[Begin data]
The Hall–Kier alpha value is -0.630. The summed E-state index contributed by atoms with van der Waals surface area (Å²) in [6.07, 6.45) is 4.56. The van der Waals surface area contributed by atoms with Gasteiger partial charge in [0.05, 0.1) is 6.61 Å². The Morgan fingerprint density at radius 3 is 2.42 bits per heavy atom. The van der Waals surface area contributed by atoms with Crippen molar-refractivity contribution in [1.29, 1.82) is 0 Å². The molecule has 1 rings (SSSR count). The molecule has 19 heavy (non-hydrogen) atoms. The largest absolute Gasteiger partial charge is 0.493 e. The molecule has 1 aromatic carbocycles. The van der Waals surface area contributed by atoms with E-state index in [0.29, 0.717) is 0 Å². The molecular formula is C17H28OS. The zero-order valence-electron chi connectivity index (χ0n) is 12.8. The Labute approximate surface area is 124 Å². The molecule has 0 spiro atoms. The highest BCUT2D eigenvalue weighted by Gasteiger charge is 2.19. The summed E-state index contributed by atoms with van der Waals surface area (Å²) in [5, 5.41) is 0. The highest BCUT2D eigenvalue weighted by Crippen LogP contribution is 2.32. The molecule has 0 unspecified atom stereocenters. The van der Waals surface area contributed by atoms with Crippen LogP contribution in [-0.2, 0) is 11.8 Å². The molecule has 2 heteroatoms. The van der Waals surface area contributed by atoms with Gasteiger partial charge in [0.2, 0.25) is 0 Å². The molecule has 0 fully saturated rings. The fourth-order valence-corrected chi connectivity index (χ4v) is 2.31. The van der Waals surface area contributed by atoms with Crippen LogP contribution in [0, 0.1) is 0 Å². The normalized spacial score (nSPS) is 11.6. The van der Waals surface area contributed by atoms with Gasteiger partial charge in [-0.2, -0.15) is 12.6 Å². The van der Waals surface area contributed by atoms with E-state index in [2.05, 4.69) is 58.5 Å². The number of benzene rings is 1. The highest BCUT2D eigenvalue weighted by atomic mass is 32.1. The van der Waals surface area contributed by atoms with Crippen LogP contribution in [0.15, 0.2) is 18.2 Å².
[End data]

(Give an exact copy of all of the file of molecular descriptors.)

The Hall–Kier alpha value is -0.630. The summed E-state index contributed by atoms with van der Waals surface area (Å²) in [6.07, 6.45) is 4.56. The van der Waals surface area contributed by atoms with Gasteiger partial charge in [0.05, 0.1) is 6.61 Å². The Morgan fingerprint density at radius 3 is 2.42 bits per heavy atom. The van der Waals surface area contributed by atoms with Crippen molar-refractivity contribution in [1.29, 1.82) is 0 Å². The molecule has 1 rings (SSSR count). The molecule has 19 heavy (non-hydrogen) atoms. The largest absolute Gasteiger partial charge is 0.493 e. The molecule has 1 aromatic carbocycles. The van der Waals surface area contributed by atoms with E-state index in [0.29, 0.717) is 0 Å². The molecular formula is C17H28OS. The zero-order valence-electron chi connectivity index (χ0n) is 12.8. The Labute approximate surface area is 124 Å². The molecule has 0 spiro atoms. The highest BCUT2D eigenvalue weighted by Gasteiger charge is 2.19. The summed E-state index contributed by atoms with van der Waals surface area (Å²) in [5, 5.41) is 0. The highest BCUT2D eigenvalue weighted by Crippen LogP contribution is 2.32. The molecule has 0 unspecified atom stereocenters. The van der Waals surface area contributed by atoms with Crippen LogP contribution in [-0.2, 0) is 11.8 Å². The molecule has 2 heteroatoms. The van der Waals surface area contributed by atoms with Gasteiger partial charge in [0.2, 0.25) is 0 Å². The molecule has 0 fully saturated rings. The fourth-order valence-corrected chi connectivity index (χ4v) is 2.31. The van der Waals surface area contributed by atoms with Crippen LogP contribution in [0, 0.1) is 0 Å². The normalized spacial score (nSPS) is 11.6. The van der Waals surface area contributed by atoms with Gasteiger partial charge in [-0.2, -0.15) is 12.6 Å². The van der Waals surface area contributed by atoms with E-state index in [2.05, 4.69) is 58.5 Å². The number of benzene rings is 1. The highest BCUT2D eigenvalue weighted by atomic mass is 32.1. The van der Waals surface area contributed by atoms with Crippen LogP contribution in [0.15, 0.2) is 18.2 Å².